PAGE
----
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This article is part of the Research Topic Neuromodulation of Executive Circuits

Original Research ARTICLE

Front. Neural Circuits, 09 April 2014 | http://dx.doi.org/10.3389/fncir.2014.00036

Striatal dopamine ramping may indicate flexible reinforcement learning with forgetting in the cortico-basal ganglia circuits

  • 1Physical and Health Education, Graduate School of Education, The University of Tokyo, Tokyo, Japan
  • 2Department of Biological Sciences, School of Science, The University of Tokyo, Tokyo, Japan

It has been suggested that the midbrain dopamine (DA) neurons, receiving inputs from the cortico-basal ganglia (CBG) circuits and the brainstem, compute reward prediction error (RPE), the difference between reward obtained or expected to be obtained and reward that had been expected to be obtained. These reward expectations are suggested to be stored in the CBG synapses and updated according to RPE through synaptic plasticity, which is induced by released DA. These together constitute the “DA=RPE” hypothesis, which describes the mutual interaction between DA and the CBG circuits and serves as the primary working hypothesis in studying reward learning and value-based decision-making. However, recent work has revealed a new type of DA signal that appears not to represent RPE. Specifically, it has been found in a reward-associated maze task that striatal DA concentration primarily shows a gradual increase toward the goal. We explored whether such ramping DA could be explained by extending the “DA=RPE” hypothesis by taking into account biological properties of the CBG circuits. In particular, we examined effects of possible time-dependent decay of DA-dependent plastic changes of synaptic strengths by incorporating decay of learned values into the RPE-based reinforcement learning model and simulating reward learning tasks. We then found that incorporation of such a decay dramatically changes the model's behavior, causing gradual ramping of RPE. Moreover, we further incorporated magnitude-dependence of the rate of decay, which could potentially be in accord with some past observations, and found that near-sigmoidal ramping of RPE, resembling the observed DA ramping, could then occur. Given that synaptic decay can be useful for flexibly reversing and updating the learned reward associations, especially in case the baseline DA is low and encoding of negative RPE by DA is limited, the observed DA ramping would be indicative of the operation of such flexible reward learning.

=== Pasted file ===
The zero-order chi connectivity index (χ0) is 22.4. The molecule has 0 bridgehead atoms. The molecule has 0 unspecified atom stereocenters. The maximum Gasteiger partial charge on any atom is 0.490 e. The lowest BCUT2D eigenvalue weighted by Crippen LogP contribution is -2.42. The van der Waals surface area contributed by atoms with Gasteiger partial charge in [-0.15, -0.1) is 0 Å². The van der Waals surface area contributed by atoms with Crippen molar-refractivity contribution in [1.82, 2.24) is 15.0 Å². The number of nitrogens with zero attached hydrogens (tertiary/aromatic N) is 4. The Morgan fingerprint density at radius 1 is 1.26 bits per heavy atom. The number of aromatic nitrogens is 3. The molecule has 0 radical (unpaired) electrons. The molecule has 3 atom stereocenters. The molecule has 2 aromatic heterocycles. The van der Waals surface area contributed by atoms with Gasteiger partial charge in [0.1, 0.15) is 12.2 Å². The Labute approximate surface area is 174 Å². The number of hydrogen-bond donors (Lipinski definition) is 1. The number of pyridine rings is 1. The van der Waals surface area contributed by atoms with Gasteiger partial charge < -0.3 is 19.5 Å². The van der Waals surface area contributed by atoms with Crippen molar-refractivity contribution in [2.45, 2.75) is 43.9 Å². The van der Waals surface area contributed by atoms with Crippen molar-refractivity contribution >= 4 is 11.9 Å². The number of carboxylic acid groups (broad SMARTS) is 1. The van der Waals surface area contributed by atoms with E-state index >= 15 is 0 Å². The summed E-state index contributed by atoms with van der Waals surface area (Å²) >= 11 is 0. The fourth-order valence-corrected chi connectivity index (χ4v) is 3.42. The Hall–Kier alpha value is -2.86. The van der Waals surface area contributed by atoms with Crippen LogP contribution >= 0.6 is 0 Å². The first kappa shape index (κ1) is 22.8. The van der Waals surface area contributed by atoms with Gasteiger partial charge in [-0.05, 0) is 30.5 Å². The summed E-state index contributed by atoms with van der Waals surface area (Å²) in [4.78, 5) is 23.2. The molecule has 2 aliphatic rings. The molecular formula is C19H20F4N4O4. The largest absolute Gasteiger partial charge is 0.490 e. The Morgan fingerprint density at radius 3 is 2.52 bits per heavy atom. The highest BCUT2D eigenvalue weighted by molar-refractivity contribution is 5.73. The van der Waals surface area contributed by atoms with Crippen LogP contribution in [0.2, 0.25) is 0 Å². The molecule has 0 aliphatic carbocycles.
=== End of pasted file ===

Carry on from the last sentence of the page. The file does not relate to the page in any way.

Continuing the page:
Keywords: dopamine, basal ganglia, corticostriatal, synaptic plasticity, reinforcement learning, reward prediction error, flexibility, computational modeling

Citation: Morita K and Kato A (2014) Striatal dopamine ramping may indicate flexible reinforcement learning with forgetting in the cortico-basal ganglia circuits. Front. Neural Circuits 8:36. doi: 10.3389/fncir.2014.00036

Received: 17 January 2014; Accepted: 24 March 2014;
Published online: 09 April 2014.

Edited by:

M. Victoria Puig, Massachusetts Institute of Technology, USA

Reviewed by:

David J. Margolis, Rutgers University, USA
Eleftheria Kyriaki Pissadaki, University of Oxford, UK

Copyright © 2014 Morita and Kato. This is an open-access article distributed under the terms of the Creative Commons Attribution License (CC BY). The use, distribution or reproduction in other forums is permitted, provided the original author(s) or licensor are credited and that the original publication in this journal is cited, in accordance with accepted academic practice. No use, distribution or reproduction is permitted which does not comply with these terms.

*Correspondence: Kenji Morita, Physical and Health Education, Graduate School of Education, The University of Tokyo, 7-3-1 Hongo, Bunkyo-ku, Tokyo 113-0033, Japan e-mail: morita@p.u-tokyo.ac.jp